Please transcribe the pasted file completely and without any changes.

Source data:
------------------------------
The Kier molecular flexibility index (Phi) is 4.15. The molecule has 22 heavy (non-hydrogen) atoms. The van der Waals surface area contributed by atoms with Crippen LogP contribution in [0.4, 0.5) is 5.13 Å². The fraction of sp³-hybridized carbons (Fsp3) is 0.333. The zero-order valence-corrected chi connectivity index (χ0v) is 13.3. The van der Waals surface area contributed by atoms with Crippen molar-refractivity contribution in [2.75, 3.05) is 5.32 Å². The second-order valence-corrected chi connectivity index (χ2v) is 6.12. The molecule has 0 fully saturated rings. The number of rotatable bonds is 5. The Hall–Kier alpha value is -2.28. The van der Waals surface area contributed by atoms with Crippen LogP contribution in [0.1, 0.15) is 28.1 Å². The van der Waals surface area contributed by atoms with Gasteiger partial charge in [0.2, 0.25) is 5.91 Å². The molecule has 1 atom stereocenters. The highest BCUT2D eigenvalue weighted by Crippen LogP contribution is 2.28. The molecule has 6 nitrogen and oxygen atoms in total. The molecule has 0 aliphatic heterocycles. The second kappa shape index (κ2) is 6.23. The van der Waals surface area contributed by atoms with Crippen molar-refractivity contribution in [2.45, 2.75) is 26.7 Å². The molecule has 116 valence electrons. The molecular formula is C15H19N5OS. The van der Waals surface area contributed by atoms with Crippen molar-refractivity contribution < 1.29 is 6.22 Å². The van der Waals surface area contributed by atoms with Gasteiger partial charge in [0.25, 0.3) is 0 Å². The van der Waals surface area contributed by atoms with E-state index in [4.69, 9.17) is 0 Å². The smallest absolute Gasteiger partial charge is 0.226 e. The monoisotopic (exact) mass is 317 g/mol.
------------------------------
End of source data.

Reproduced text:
The Kier molecular flexibility index (Phi) is 4.15. The molecule has 22 heavy (non-hydrogen) atoms. The van der Waals surface area contributed by atoms with Crippen LogP contribution in [0.4, 0.5) is 5.13 Å². The fraction of sp³-hybridized carbons (Fsp3) is 0.333. The zero-order valence-corrected chi connectivity index (χ0v) is 13.3. The van der Waals surface area contributed by atoms with Crippen molar-refractivity contribution in [2.75, 3.05) is 5.32 Å². The second-order valence-corrected chi connectivity index (χ2v) is 6.12. The molecule has 0 fully saturated rings. The number of rotatable bonds is 5. The Hall–Kier alpha value is -2.28. The van der Waals surface area contributed by atoms with Crippen LogP contribution in [0.1, 0.15) is 28.1 Å². The van der Waals surface area contributed by atoms with Gasteiger partial charge in [0.2, 0.25) is 5.91 Å². The molecule has 1 atom stereocenters. The highest BCUT2D eigenvalue weighted by Crippen LogP contribution is 2.28. The molecule has 6 nitrogen and oxygen atoms in total. The molecule has 0 aliphatic heterocycles. The second kappa shape index (κ2) is 6.23. The van der Waals surface area contributed by atoms with Crippen molar-refractivity contribution in [2.45, 2.75) is 26.7 Å². The molecule has 116 valence electrons. The molecular formula is C15H19N5OS. The van der Waals surface area contributed by atoms with Crippen molar-refractivity contribution < 1.29 is 6.22 Å². The van der Waals surface area contributed by atoms with Gasteiger partial charge in [0.25, 0.3) is 0 Å². The van der Waals surface area contributed by atoms with E-state index in [4.69, 9.17) is 0 Å². The smallest absolute Gasteiger partial charge is 0.226 e. The monoisotopic (exact) mass is 317 g/mol.